Notwithstanding my exhortations against digital marketing creepiness, B2C digital marketers love to circumlocute around the notion of the purchase. “It’s all about the customer journey!” they exhort. Focusing on the purchase transaction, it seems, is too mercenary for today’s enlightened digital professional.

And yet, you can’t have a customer journey without a customer. And what turns an ordinary human being into a customer? A purchase.

The point to the customer journey is that the purchase isn’t the end of the relationship between customers and the companies serving them. After-purchase support is important to be sure. But the real value behind the customer journey? Follow-on purchases. Even with lifelong customer relationships, the purchase is where the rubber hits the road.

Marketing, especially in the B2C space, has always been about driving toward the purchase transaction. That’s what marketing funnels are all about, of course. Now with all this talk about customer journeys, perhaps marketers have lost their way. The complexities of today’s omnichannel, digital-infused world seems to have muddied the waters.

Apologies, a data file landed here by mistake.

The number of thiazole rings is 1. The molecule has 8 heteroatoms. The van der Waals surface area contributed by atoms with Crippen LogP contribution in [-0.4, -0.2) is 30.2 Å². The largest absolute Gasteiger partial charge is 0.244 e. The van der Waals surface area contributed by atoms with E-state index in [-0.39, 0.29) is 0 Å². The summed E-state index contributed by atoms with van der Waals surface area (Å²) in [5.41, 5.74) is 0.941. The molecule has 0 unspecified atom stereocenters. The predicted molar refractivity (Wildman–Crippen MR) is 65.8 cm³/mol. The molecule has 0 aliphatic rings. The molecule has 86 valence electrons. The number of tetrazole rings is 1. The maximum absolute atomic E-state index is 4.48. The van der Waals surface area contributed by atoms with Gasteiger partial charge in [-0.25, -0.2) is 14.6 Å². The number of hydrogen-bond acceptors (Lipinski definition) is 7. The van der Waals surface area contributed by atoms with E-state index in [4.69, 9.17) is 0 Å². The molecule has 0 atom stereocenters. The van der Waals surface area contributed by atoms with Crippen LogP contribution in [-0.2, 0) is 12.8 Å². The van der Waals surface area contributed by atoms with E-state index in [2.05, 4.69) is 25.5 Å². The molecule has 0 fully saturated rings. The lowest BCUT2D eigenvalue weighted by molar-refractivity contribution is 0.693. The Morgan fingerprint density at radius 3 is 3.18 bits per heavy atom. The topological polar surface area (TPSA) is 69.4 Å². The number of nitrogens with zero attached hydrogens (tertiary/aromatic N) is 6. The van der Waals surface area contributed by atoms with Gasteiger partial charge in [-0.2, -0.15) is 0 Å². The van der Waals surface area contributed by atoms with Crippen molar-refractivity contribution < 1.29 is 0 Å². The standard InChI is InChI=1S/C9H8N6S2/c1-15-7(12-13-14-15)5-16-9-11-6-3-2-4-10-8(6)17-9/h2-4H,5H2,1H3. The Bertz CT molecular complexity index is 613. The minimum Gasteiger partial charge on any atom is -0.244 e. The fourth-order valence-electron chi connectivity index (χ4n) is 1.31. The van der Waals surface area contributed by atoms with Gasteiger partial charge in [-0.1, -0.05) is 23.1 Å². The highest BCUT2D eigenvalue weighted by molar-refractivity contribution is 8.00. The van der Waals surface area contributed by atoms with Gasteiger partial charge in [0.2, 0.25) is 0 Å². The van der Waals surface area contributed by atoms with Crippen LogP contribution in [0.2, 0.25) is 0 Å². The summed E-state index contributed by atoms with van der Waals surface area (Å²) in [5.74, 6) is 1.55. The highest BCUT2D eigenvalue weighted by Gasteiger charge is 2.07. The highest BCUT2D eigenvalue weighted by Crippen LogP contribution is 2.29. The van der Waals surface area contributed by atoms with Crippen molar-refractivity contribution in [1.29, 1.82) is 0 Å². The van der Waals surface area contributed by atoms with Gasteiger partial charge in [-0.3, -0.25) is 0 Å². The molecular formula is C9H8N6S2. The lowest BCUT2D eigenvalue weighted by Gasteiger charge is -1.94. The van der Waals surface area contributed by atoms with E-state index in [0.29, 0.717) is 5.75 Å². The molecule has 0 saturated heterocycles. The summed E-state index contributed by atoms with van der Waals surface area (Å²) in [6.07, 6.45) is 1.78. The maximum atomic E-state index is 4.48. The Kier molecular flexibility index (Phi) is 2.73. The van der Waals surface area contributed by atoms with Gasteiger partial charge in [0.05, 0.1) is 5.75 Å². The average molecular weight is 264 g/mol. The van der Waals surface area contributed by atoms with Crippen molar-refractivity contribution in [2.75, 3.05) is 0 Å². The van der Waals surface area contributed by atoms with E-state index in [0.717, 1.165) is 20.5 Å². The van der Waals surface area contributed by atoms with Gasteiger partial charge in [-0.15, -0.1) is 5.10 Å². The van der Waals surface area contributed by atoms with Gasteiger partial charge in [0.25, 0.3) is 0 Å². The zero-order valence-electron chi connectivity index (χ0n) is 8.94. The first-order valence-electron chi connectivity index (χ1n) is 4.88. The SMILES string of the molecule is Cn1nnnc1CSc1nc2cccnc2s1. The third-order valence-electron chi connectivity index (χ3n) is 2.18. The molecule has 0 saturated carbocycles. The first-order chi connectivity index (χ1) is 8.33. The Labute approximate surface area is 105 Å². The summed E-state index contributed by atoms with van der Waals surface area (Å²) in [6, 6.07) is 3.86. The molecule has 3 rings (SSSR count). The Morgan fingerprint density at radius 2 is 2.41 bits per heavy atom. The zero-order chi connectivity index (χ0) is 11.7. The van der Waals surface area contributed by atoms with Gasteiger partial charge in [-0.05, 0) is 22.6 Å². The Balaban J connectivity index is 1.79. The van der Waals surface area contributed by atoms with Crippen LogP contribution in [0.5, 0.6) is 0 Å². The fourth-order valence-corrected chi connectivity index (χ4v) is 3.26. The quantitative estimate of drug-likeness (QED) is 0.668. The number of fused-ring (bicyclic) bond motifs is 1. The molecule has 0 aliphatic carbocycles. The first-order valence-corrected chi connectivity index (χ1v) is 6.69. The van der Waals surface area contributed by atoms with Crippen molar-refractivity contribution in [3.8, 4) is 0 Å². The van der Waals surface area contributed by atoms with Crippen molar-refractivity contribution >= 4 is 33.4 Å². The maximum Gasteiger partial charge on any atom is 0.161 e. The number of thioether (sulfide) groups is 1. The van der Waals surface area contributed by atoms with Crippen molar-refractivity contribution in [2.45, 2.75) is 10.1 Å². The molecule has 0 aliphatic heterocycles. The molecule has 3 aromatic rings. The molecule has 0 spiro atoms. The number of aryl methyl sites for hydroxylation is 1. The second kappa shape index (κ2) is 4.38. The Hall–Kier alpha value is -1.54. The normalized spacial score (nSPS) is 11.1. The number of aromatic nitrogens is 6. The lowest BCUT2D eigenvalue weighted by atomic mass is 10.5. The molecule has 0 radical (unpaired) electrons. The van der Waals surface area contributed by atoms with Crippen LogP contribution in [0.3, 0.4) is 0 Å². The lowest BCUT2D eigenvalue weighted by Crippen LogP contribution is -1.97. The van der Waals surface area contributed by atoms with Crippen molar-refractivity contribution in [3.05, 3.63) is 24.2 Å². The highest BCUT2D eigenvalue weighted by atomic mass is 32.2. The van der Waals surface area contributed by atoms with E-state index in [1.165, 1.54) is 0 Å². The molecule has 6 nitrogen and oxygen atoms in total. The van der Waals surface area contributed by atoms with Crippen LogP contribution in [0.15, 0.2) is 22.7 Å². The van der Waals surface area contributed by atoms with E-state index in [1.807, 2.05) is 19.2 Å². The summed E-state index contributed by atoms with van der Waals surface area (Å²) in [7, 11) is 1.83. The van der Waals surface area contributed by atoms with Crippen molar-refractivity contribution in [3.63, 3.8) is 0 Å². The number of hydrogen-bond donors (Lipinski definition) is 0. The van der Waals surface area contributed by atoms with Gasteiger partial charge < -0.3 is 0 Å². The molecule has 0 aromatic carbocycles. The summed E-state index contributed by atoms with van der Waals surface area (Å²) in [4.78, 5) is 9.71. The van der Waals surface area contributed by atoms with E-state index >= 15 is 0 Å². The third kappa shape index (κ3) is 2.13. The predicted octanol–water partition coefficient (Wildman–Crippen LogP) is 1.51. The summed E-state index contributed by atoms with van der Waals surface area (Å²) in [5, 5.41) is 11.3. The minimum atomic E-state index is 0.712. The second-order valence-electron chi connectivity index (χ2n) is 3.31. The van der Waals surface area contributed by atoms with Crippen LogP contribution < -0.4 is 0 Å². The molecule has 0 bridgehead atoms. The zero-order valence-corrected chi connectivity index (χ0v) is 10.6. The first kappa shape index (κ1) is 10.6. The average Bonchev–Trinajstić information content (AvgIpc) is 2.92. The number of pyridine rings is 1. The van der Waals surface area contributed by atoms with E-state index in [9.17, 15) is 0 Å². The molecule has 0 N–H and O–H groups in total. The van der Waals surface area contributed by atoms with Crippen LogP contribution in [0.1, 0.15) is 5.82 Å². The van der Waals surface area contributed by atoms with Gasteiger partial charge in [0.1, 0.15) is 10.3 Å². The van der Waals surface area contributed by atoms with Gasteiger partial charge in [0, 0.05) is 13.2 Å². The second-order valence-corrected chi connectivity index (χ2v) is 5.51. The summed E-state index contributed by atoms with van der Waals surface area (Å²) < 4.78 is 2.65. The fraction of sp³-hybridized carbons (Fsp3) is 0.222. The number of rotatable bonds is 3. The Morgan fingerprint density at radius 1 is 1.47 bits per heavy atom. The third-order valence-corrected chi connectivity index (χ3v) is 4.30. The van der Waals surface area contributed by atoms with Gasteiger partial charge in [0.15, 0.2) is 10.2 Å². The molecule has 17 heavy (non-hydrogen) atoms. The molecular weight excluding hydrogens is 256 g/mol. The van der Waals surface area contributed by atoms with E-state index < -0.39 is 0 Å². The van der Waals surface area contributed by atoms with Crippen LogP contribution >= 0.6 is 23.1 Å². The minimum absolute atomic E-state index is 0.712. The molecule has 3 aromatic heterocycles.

Today, marketers don’t want to be too forward with their focus on sealing the deal. Selling stuff is too crass, so let’s focus on building relationships. Yet what do we really mean by building relationships with customers? Selling more stuff, of course!

The Disingenuousness Trap

In fact, the broad ecosystem of customer experience technology is in reality all about driving customers toward the purchase, as the figure below illustrates. Even the customer journey plays its part in driving customers toward future purchases.

Purchase diagram

All too often, however, the result of this complex marketing shell game is a perception of disingenuousness. Consumers, after all, are a rather savvy lot. They know when they’re being sold to, even when the seller in question layers on all the modern digital relationship-building, customer experience hullabaloo.

The problem: successful relationships are by their nature two-way, but selling stuff online has always been one-way.

In particular, if you look at traditional ecommerce, you have several basic elements: Search. Catalog. Product information, perhaps with recommendations and reviews. And then you have the shopping cart, the financial transaction, and behind the scenes comes logistics and fulfillment.

In other words, today’s ecommerce brings customers to the purchase transaction. What’s missing from this scenario is bringing the purchase to the customer.